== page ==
Artificial Intelligence: The most disruptive tech of our time
At the beginning of the 19th century, the industrial revolution transformed manufacturing processes. Now we are witnessing the beginning another revolution thanks to emerging technologies such as Artificial Intelligence, which has been forecast to be one of the most transformative technologies of our time.
Our focus for this week of the Master's programme was AI and Machine Learning, as well as the building blocks of starting a business, and the candidate's personal projects.
Understanding AI and Machine Learning
Guiding us through the core topic of the week were a range of experts with backgrounds in machine learning, natural language processing, artificial intelligence and cognitive computing.
With Alyona Medelyan, a specialist in natural language processing and co-founder and CEO of Thematic, we took a closer look at how technological advancements are enabling us to extract meaning from text, the power of chatbots, and how this technology can be used to understand customers in a whole new way.
John Ferguson, customer manager at NZTE, took a hands-on session with IBM Watson, highlighting what's available today and how such a tool can be applied in various contexts, helping businesses to better understand employees, customers and trends.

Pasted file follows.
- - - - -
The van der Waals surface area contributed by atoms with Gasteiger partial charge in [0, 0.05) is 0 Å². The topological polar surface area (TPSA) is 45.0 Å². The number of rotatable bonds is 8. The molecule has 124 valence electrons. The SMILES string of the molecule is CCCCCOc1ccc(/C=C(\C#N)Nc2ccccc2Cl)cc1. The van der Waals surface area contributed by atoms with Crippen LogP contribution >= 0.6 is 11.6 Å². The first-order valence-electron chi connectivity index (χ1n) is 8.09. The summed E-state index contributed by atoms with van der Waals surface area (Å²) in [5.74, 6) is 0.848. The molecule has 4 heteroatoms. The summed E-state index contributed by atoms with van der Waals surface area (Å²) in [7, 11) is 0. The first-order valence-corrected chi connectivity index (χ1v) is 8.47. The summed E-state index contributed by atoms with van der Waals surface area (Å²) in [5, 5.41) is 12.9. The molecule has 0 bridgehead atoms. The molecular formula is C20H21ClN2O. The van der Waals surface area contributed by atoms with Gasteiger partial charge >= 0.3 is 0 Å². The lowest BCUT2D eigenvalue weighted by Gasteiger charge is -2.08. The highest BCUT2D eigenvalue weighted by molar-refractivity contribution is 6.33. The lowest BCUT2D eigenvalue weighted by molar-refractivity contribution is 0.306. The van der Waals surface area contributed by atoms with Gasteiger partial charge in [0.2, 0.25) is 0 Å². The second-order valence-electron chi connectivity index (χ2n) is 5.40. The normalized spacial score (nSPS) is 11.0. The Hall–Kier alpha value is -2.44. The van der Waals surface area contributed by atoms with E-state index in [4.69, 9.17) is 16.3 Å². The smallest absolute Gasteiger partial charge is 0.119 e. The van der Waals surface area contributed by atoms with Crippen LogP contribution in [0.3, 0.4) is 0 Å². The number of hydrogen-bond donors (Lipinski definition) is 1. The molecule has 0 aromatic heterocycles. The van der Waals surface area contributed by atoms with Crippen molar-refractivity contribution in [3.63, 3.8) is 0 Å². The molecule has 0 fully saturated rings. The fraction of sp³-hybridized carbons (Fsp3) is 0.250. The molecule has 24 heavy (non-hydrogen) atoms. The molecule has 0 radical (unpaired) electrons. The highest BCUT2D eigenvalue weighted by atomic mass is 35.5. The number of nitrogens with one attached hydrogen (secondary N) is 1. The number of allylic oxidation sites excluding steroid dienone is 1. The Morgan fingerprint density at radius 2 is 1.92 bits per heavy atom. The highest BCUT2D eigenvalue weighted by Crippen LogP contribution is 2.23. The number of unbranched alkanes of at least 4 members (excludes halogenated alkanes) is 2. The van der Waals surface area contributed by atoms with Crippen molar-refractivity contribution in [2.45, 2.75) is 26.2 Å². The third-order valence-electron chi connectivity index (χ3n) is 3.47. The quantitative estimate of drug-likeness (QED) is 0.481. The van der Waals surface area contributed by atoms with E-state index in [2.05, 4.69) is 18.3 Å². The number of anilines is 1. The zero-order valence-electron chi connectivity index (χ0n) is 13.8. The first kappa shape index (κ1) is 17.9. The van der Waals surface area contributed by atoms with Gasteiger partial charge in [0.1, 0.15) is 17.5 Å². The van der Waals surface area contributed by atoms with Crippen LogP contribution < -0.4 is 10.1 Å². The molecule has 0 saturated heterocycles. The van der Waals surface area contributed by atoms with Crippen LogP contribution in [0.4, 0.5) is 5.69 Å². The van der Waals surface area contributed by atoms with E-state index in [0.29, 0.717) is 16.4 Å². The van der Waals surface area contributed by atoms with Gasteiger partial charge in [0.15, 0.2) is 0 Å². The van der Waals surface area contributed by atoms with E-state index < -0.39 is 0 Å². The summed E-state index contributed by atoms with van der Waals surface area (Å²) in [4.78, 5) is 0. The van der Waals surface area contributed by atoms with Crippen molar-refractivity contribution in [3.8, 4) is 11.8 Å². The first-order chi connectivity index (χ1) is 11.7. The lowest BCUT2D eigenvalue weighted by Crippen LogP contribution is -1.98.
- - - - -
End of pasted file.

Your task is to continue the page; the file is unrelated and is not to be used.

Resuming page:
Starting (and sustaining) a business
This week Frances Valintine, founder of Tech Futures Lab, and Dorenda Britten, an expert in design thinking and collaborative innovation, helped our candidates understand how they can take their ideas to reality.
Frances identified fundamental building blocks that are key to creating and maintaining a successful business, while Dorenda brought activities and ideas to the group that encouraged them to tap into their imagination.
Exploring different ideas and industries
Lillian Grace, founder and CEO of Figure.nz, opened our eyes to the power of data and how it can help tell our story in New Zealand. Bill Kermode, the CEO of the NEXT Foundation, talked about funding, partnerships and investing in local environmental and educational projects. And Alan Kan, the NZ Technical Leader for IBM Cloud Software and Digital Innovation, took us through his personal journey, including the many twists and turns and led him to becoming the leader of Bluemix, IBM's cloud platform as a service, in NZ.
Finishing off the week was Dale Clareburt, one of the four founders of Weirdly, a company focused on shaking up the traditional recruitment methods. She shared her insights on investing in culture and how the way we hire and work is changing.
Bringing ideas together
Every morning this week we heard from our candidates about their project idea, which has taken on new life (and in some cases changed tact entirely) following further research into an area of interest.
The pool of ideas remains as diverse as ever, with candidates focused on everything from cybersecurity and the boating community, to NZ's ageing population and the NGOs of the world.